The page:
Saturday, July 30, 2005
Beginning at 3:00 PM
Central Park SummerStage - FREE!
The MC5 were a band like no other. Even in the chaotic late ?60s, the Detroit group?s pro-dope, Black power and sex-in-the-streets rhetoric was outrageous, as was the band?s frequent calls for revolution. But far more important was the MC5?s music?a twin guitar, all-or-nothing attack that overwhelmed the audience with sound. The MC5 were a direct influence on punk rock and everything that came after. Though the band broke up in the early 70s, members Wayne Kramer (guitar), Dennis Thompson (drums) and Michael Davis (bass) have reunited to continue the MC5?s work.
As wild as the MC5 were, they looked like Young Republicans next to The Sun-Ra Arkestra. A pioneer of avant-garde jazz?of avant-garde everything, really?Sun-Ra claimed he was from Saturn, dressed his ?Arkestra? like ancient Egyptians and sometimes featured fire eaters in his act. He also played free jazz, explored world music and experimented with electric instruments years before anyone else. One of the MC5?s early gigs was opening for Sun-Ra, and Wayne Kramer has said that ?no other band affected me the way Sun-Ra and his Arkestra has. They opened the door to the New Music.? Led by alto saxophonist Marshall Allen since Sun-Ra?s death in 1993, the Arkestra continues to push the possibilities of sound. Sun Ra Arkesta returns to SummerStage having performed in 1986, 1987 and 1992.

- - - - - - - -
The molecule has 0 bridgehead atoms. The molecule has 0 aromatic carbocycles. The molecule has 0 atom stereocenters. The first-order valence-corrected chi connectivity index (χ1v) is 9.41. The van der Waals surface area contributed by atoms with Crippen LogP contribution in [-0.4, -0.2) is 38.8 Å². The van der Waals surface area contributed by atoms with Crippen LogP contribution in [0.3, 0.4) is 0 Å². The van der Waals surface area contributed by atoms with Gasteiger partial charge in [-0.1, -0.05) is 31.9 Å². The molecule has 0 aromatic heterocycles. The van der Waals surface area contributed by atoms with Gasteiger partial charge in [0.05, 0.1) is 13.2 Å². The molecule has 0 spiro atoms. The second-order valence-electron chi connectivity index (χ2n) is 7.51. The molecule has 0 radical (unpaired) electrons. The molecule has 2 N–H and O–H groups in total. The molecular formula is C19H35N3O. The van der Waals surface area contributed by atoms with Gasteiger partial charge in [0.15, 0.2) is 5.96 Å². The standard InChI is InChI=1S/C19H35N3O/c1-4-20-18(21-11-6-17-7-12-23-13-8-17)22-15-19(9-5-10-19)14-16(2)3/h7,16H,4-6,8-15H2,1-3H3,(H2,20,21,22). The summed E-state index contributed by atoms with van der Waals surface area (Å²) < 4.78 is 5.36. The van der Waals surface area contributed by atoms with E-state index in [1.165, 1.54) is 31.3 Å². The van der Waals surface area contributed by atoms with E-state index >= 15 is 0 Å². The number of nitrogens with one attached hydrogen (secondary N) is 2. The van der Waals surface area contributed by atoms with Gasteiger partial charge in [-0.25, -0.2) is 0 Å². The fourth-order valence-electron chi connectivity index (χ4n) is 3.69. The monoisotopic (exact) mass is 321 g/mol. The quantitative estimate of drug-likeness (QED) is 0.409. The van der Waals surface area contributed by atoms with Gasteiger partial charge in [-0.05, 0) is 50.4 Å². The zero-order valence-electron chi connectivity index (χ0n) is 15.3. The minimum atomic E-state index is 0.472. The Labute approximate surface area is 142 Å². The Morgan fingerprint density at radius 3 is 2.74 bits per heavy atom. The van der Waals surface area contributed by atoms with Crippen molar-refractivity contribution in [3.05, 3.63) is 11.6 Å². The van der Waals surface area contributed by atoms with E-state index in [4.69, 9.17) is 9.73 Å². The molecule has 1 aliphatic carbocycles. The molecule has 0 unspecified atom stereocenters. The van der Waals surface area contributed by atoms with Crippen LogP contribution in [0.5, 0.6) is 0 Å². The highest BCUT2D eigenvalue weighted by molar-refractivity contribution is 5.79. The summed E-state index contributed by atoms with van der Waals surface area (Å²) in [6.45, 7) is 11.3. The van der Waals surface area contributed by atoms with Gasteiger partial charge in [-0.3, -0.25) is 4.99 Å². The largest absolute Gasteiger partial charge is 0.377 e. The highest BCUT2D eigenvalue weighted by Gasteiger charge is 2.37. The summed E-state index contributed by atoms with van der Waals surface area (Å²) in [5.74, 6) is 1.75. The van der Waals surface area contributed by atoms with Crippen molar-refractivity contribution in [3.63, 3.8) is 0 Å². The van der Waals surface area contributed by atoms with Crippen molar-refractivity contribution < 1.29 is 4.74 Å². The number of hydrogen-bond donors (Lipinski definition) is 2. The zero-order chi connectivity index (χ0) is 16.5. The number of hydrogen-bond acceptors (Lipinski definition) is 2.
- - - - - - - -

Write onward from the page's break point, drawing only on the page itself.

No stranger to sonic experimentation, Paul Miller, a.k.a. DJ Spooky, will start the day off with a master?s class in the art of turntabilism. One of the founding members of New York?s ?illbeat? movement, DJ Spooky?s sets are post-modernism in action; adventurous mixings of hip-hop, dance, avant-garde jazz, punk, ska, dub, noise rock, world music and just about anything else ever put on tape or record. His collaborations with Arto Lindsay, Metallica, Sublime, Dr. Octagon, Thurston Moore, the Freight Elevator Quartet, Scanner, progressive jazz artists William Parker and Matthew Shipp, dub outfit Twilight Circus and many others have won him critical praise, and he has done more than anyone to establish the DJ as an artist in his (or her) own right.
Added by higa on May 25, 2005